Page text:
Splenic vascularisation is segmentary and very variable. The splenic artery supplies irrigation to the spleen and to substantial parts of the stomach and the pancreas. Close to the splenic hilum the artery normally divides into superior and inferior terminal branches, and each branch divides in turn between 4 and 6 segmentary intra-splenic branches.6 The surgical anatomy of splenic vascularisation should therefore considered since it may help surgeons to perform partial resections.

At present, preservation of the spleen either using non surgical management or conservative surgery is the most accepted treatment in cases of blunt and penetrating trauma where this organ is affected.9,10

Clinical case

A 22 year old woman with no personal history of interest was taken to the emergency services after presenting with blunt thoracoabdominal trauma as a result of a car-motorbike collision accident. The patient was conscious and focused on arrival, and scored 15 on the Glasgow scale, with slight mucocutaneous paleness; blood pressure figures stayed below reference figures (99–55mmHg); she was eupneic and her heart rate was between 55–60bpm. The patient only mentioned abdominal pain down her left side and left hypochrondrium. No other injuries were identified after systematic examination.

A FAST scan was performed which showed the presence of free intra-abdominal fluid. As the patient was haemodynamically stable, we decided to perform computed tomography which showed up a splenic blowout fracture involving the lower spleen pole (grade IV of the Organ Injury Scaling [OIS] classification of the American Association for the Surgery of Trauma [AAST]) with imaging of active bleeding at several foci. We decided to perform emergency surgery as a result.

Exploratory laparotomy was performed with supra-umbilical access and moderate haemopertioneum was observed in all quadrants. Following splenic luxation and lysis of adhesions, an extensive laceration was identified in the lower pole, which involved the capsule and one intra-perisplenic haematoma with active bleeding at hilum level which devascularised said splenic region and at the same time we observed a laceration of 3cm in the upper pole (Fig. 1). As a result, and given the viability of the remainder of the spleen (which represented approximately 75% of the organ) we decided to control the bleeding at hilum level using ligation of the lower branches of the splenic veins and complete the splenic transection with electrocoagulation (Fig. 2) with posterior application of Floseal® (Baxter Healthcare, Fremont, CA, USA) in the parenchymal capillary bed and in the upper pole laceration, thus achieving total control of the bleeding (Figs. 3 and 4). The remaining spleen was then wrapped up in a bag made of reabsorbable polyglycolic acid (Safil®) aided by haemostasia in both the transection area and the area of the upper pole tear (Fig. 5); the mesh bag was then attached to the left upper quadrant, to prevent twisting of the remaining spleen which could have endangered vascularisation (Fig. 6). The whole abdominal cavity was systematically reviewed with no observation of any other injuries involved.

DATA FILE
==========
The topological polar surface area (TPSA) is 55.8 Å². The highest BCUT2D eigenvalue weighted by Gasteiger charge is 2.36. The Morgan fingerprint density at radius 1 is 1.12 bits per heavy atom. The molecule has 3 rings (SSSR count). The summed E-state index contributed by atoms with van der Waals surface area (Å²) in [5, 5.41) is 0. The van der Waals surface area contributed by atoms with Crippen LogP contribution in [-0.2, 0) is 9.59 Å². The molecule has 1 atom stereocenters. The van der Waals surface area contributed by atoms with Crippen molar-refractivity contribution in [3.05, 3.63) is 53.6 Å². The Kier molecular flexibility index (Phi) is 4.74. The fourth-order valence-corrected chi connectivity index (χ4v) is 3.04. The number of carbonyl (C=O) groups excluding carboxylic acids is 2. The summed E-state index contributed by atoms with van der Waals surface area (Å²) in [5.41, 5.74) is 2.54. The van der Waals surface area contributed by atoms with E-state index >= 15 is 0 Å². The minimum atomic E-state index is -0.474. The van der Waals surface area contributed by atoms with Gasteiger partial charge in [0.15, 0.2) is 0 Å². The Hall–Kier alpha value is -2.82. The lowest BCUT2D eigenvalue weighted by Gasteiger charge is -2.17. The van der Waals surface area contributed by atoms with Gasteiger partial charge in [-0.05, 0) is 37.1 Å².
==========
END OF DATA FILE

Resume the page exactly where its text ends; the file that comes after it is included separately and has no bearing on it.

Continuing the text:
Figure 1.

Devascularisation of the lower pole of the spleen with active bleeding at hilum level.

Figure 2.

Image of the spleen after completing partial resection of the lower pole.

Figure 3.

Application of haemostatic agent on the surface of the splenic resection and in a laceration of the upper splenic pole.

Figure 4.

Total control of bleeding, with 75% viability of the remainder of the organ, which was decided to preserve.

Figure 5.

Wrapping of the remaining spleen in a polyglycolic acid mesh.

Figure 6.

Intraoperative image on conclusion of procedure and availability of the remainder of the preserved organ in the splenic cell.


Postoperative evolution of the patient in the intensive care unit and on the ward was satisfactory and she was discharged from hospital 5 days after the procedure without incident.


In recent years, rupture of the spleen caused by blunt abdominal trauma has generally been treated by performing splenectomy. Patients who undergo splenectomy have an acquired immunodeficiency and are at greater risk of serious infection for the rest of their lives. Several authors consider that the risk of serious infections in adults who have undergone splenectomies has been overstated due to the low incidence of septic episodes in different patient series.11–13 Although the risk of sepsis in splenic patients with trauma is low, it exists, and in the references severe cases of sepsis appearing many years after splenectomy have been described. As a result, long periods of follow-up are required to evaluate the real incidence of these infectious complications in splenectomised patients.14 In contrast, low morbidity and mortality rates referred to with the use of traditional methods of splenic preservation enhance the arguments in favour of conservative procedures of spleen function.12,13 Both laboratory experience and clinical practice have demonstrated the ability for healing, regeneration, recuperation and maintenance of the immunological functions of a spleen that has undergone trauma.15